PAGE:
Philip Larkin would have loved this movie. It confirms everything dysfunctional about families.
Fighting between siblings is standard. Fighting with parents is what you do when you are 16. This lot are way into adulthood and they’re still at it.
Based on a play by Tracy Letts, who also wrote the script – possibly a mistake – the film doesn’t get out enough.
Stuck in a big house in the country, the theatricality of its construction tightens emotional tension to breaking point. It is not a talkie so much as a shoutie. Who’s Afraid Of Virginia Woolf sounds like a drawing room tiff by comparison.
Meryl Streep plays the matriarch, an addictive pill popper, who’s husband kills himself in a final gesture of intellectual despair. Her performance is another masterclass, worthy of silver.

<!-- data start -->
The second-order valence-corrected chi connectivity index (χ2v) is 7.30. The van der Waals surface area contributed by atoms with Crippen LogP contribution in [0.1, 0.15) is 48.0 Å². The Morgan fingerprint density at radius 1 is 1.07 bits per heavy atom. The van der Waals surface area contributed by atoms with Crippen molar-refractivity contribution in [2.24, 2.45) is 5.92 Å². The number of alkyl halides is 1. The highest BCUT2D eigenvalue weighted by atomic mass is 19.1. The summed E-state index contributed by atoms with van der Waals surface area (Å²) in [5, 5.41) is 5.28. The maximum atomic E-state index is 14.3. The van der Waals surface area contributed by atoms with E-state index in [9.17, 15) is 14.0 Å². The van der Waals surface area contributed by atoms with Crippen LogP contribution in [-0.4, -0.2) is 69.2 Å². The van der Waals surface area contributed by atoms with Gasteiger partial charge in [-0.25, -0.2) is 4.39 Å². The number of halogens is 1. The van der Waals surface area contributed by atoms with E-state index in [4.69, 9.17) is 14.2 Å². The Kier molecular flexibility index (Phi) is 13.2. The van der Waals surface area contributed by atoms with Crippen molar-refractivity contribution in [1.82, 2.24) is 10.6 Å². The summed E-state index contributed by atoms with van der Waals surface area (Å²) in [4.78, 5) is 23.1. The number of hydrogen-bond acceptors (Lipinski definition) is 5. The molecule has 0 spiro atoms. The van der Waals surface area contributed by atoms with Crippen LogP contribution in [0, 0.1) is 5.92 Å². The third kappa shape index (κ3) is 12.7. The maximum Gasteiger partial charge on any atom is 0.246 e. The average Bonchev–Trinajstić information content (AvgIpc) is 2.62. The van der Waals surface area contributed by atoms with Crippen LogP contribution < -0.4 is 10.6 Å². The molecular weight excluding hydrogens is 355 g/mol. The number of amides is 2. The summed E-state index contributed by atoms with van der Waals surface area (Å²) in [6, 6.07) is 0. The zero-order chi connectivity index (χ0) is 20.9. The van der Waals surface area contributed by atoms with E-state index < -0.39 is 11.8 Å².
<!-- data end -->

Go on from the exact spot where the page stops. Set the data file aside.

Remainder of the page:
Her children, now approaching middle age, stay over for the funeral with assorted partners and children. During the next few days a can or worms, representing lifetimes of scandal, regret, anguish, loathing, self delusion and treachery, explodes in the simmering heat.
This rage is loud and static. Relationships splinter under its impact.
Letts’ language and director John Wells’ style is matched by an ensemble of peerless actors.
The most memorable and possibly the least obvious is Julia Roberts, as the eldest daughter, who’s marriage hangs tattered on the wire.
Without make-up her beauty is exposed as fierce and sculptured. She isn’t offered parts like this very often and so grasps this one with such determination even Meryl flinches.